I'm also trying to resurrect livectf.org, but preparing for DEFCON has taken away from most spare time so I haven't done as much as I would like. I'm convinced that CTFs can become like e-sports where people are casting their practices, where head to head competitions are streamed and commentated, etc.

Psifertex5 karma

Thinking about this some more, there's already a pretty big breadth of stuff more than just what you described. Quantum Physics challenges, hardware circuit RE, ACM style programming, optimization, challenges requiring solvers, etc. that said, I do expect that's going to expand even more. There are video game styles that draw different people and I think there will be different CTF challenges that will likely draw different people. It's already really hard to be a generalist. Most big teams have different people specializing in different areas.

rollirouland12 karma

I have no plan of hacking etc. so what is the first thing you do when you try to find bugs on websites etc.?

Psifertex29 karma

There's a lot of stuff to check. Depends on whether I'm lazily poking or being methodical. First I would tend to just look around. Find places that have parameters in URLs, take input of any sort. I'd focus on spots that look old or outdated. Use google site:search to find specific terms I'm interested in, use reverse dns caches to find other virtual hosts on the same IP that I care about, port-scan the IP and other nearby IPs, do similar steps as above to all other IPs.

Start with a list of OWASP top 10, and look for locations where each of those could work. If allowed, you could use one of the many web app scanners, though of course for a bug bounty don't bother with standard tools like that because the company will have already done it themselves, or if they haven't someone else will have.

vito_lbs8 karma

What's it like living life as a Florida Man?

Psifertex16 karma

You tell me, fellow Florida man. ;-)

DonminD8 karma

Wanna join up and figure out Cicada 2016 together?

Psifertex8 karma

I wish I had the spare time to! Right now, getting some things ready for DEF CON which is going to keep me really busy.

DonminD2 karma

Are you going to be presenting at DEF CON?

Psifertex5 karma

Yup, but not on anything related to this: https://www.defcon.org/html/defcon-23/dc-23-speakers.html#Walker

BLAHFUK8 karma

How do you get in to the security industry? I have 8 years as a software dev, but I can't get hired in security, it's a tough field to get into.

Psifertex17 karma

I got started working in an IT department as a student at my university. A print server running Redhat 5.0 got compromised and I wrote up a forensics report because I thought it was really interesting. The report found its way to the university's newly hired security manager (whose primary responsibility at that point was shutting down open relays and had just begun setting up an early IDS system). I got hired as a part-time student assistant and eventually moved to full time.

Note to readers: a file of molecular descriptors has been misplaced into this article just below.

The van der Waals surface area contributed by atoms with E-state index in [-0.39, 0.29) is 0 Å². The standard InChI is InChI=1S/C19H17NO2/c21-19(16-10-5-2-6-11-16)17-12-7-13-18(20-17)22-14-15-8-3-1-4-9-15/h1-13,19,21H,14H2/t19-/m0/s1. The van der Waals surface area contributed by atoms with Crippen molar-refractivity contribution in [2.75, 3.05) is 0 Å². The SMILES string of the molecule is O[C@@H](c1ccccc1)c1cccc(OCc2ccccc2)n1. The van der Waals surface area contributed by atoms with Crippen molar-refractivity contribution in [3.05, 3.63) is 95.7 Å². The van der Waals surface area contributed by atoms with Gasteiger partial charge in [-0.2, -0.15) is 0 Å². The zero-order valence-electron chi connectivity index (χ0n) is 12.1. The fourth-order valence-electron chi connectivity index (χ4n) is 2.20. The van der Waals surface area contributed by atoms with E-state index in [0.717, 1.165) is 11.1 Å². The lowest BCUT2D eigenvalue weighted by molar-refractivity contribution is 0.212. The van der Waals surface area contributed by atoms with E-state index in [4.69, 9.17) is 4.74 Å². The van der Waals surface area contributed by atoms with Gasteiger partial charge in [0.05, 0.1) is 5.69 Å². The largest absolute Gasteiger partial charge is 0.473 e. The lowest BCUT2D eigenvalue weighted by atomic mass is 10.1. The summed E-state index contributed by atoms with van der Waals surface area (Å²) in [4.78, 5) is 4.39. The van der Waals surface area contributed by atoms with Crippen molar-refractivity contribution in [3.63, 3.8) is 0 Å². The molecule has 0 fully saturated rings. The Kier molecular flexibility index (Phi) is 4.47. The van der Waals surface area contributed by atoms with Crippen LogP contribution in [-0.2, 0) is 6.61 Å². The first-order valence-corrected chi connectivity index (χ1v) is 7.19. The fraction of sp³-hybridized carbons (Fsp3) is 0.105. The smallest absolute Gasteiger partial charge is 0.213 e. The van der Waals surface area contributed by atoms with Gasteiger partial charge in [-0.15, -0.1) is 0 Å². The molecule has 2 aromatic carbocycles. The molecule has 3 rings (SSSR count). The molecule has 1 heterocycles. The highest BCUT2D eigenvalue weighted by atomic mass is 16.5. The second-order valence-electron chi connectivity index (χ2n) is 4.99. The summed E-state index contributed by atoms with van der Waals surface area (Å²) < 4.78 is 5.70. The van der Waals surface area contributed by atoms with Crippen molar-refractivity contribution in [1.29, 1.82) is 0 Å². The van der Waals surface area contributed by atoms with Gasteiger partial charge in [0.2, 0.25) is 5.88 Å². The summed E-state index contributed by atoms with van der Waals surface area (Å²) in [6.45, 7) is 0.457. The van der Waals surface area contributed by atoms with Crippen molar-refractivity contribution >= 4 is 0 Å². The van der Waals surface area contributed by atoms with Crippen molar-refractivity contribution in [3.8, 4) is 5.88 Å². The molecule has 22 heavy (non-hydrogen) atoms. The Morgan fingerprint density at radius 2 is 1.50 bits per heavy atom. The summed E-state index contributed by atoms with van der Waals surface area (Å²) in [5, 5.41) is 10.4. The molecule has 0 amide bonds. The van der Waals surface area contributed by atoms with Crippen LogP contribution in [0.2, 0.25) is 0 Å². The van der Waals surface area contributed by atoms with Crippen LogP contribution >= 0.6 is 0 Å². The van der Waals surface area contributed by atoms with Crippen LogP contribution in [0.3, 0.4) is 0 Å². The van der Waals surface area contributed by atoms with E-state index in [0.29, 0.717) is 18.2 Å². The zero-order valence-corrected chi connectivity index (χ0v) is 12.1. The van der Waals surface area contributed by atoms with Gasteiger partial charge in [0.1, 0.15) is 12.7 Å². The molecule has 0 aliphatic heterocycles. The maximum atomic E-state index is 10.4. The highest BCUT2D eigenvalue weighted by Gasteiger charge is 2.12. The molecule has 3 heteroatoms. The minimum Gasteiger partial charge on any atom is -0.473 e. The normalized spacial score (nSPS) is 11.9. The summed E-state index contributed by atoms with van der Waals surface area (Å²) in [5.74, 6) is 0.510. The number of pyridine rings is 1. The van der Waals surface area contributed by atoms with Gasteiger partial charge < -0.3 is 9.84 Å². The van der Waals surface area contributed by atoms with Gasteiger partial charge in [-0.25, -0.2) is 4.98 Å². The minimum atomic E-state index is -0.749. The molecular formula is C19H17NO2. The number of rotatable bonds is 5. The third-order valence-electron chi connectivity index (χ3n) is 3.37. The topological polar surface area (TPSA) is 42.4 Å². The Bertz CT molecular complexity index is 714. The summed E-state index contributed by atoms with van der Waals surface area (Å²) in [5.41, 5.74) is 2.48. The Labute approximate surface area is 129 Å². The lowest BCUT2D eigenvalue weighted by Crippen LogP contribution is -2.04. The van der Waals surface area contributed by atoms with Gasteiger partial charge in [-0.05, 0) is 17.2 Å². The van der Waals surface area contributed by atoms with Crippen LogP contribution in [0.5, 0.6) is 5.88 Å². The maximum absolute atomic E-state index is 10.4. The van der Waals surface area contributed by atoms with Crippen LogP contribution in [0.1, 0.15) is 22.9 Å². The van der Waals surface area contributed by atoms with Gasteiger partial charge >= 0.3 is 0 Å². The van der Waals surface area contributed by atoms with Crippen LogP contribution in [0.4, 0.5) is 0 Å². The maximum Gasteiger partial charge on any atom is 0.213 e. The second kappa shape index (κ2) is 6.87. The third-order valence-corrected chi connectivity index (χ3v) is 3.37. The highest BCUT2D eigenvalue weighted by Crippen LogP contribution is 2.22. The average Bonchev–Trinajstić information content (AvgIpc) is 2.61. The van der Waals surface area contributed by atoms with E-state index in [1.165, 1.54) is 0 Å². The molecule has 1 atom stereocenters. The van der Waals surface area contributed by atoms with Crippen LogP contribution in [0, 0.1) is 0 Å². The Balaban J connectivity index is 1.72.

I highly recommend playing security CTFs. See one of my other comments for links to sites to help you get going. They are a phenomenal way to build and practice skills and a lot of companies know that and hire people from that community.

avaseyrockz7 karma

If you are hacker then why don't you become a rich?

Psifertex42 karma

Because jail sucks. The risk/reward payoff isn't worth it. Besides, legitimate hacking pays quite well, I have no complaints.

Canuhere4 karma

What model computer do you use on a daily basis?

Psifertex8 karma

13" MacBook Pro. Only platform that can easily run all three major operating systems easily, and they make good hardware.

MarkusGreenCoder3 karma

hi bro i want to ask this questions : What programming langs you know ? For hacking do you use kali linux ? Do you watch tv show Mr. Robot ? Have you got some thaughts (sorry for misspeling) on hackactivism ?

Psifertex3 karma

Programming? I'm ok with Python, JavaScript, PHP, x86 assembly, and poor with C, Ruby and a smattering of other things. I'm not a great programmer which is not the recommended route I'd suggest.

I occasionally use Kali, but usually don't bother. Most of the tools I have installed on my main Linux Vm that I would Kali for, but I do use it for something every now and then.

Don't watch that show yet, but keep meaning to check it out.

combatwombat8D3 karma

How does one get started in hacking? I have decent computer skills (mainly from the hardware side of things), but I've always thought "ethical hacking" would be interesting.

Psifertex8 karma

It is! Hardware guys can do very well because they are usually better at understanding lower level concepts than some of the folks that come just from, say, building websites. At least for binary reverse engineering type problems.

Play CTFs! [ctftime.org](ctftime.org), [captf.com](captf.com), CTF field guide, and many others

Edit: fixed word, made links

Schmetty3 karma

So what exactly did you find in American Airlines system?

Psifertex10 karma

Nothing. It was united. :-) and I found two flaws, one was remote code execution and one was an "information leak"

Firehed3 karma

Assuming the issues have now been patched (traveling, on mobile, can't check), can you discuss the nature of the exploits at all? I work in the industry so I'm always interested to hear what fellow programmers screw up so I can avoid doing it myself.

Psifertex1 karma